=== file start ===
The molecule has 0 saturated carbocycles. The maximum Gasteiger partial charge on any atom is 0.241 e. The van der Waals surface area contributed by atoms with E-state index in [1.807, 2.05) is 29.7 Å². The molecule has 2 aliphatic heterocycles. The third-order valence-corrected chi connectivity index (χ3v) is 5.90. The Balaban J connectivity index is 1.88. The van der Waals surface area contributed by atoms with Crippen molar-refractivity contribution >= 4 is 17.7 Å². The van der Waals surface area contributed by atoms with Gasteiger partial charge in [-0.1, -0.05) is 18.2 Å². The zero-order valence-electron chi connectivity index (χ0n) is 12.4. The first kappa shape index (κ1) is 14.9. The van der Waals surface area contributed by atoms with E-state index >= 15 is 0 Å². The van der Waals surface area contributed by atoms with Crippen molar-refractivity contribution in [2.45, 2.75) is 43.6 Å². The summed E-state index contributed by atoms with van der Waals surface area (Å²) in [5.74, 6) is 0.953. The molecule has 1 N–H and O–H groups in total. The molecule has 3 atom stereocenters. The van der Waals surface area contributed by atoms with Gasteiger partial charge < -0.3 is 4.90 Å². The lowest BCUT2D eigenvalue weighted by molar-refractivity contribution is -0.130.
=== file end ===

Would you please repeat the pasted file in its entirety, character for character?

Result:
The molecule has 0 saturated carbocycles. The maximum Gasteiger partial charge on any atom is 0.241 e. The van der Waals surface area contributed by atoms with E-state index in [1.807, 2.05) is 29.7 Å². The molecule has 2 aliphatic heterocycles. The third-order valence-corrected chi connectivity index (χ3v) is 5.90. The Balaban J connectivity index is 1.88. The van der Waals surface area contributed by atoms with Crippen molar-refractivity contribution >= 4 is 17.7 Å². The van der Waals surface area contributed by atoms with Gasteiger partial charge in [-0.1, -0.05) is 18.2 Å². The zero-order valence-electron chi connectivity index (χ0n) is 12.4. The first kappa shape index (κ1) is 14.9. The van der Waals surface area contributed by atoms with E-state index >= 15 is 0 Å². The van der Waals surface area contributed by atoms with Crippen molar-refractivity contribution in [2.45, 2.75) is 43.6 Å². The summed E-state index contributed by atoms with van der Waals surface area (Å²) in [5.74, 6) is 0.953. The molecule has 1 N–H and O–H groups in total. The molecule has 3 atom stereocenters. The van der Waals surface area contributed by atoms with Gasteiger partial charge < -0.3 is 4.90 Å². The lowest BCUT2D eigenvalue weighted by molar-refractivity contribution is -0.130.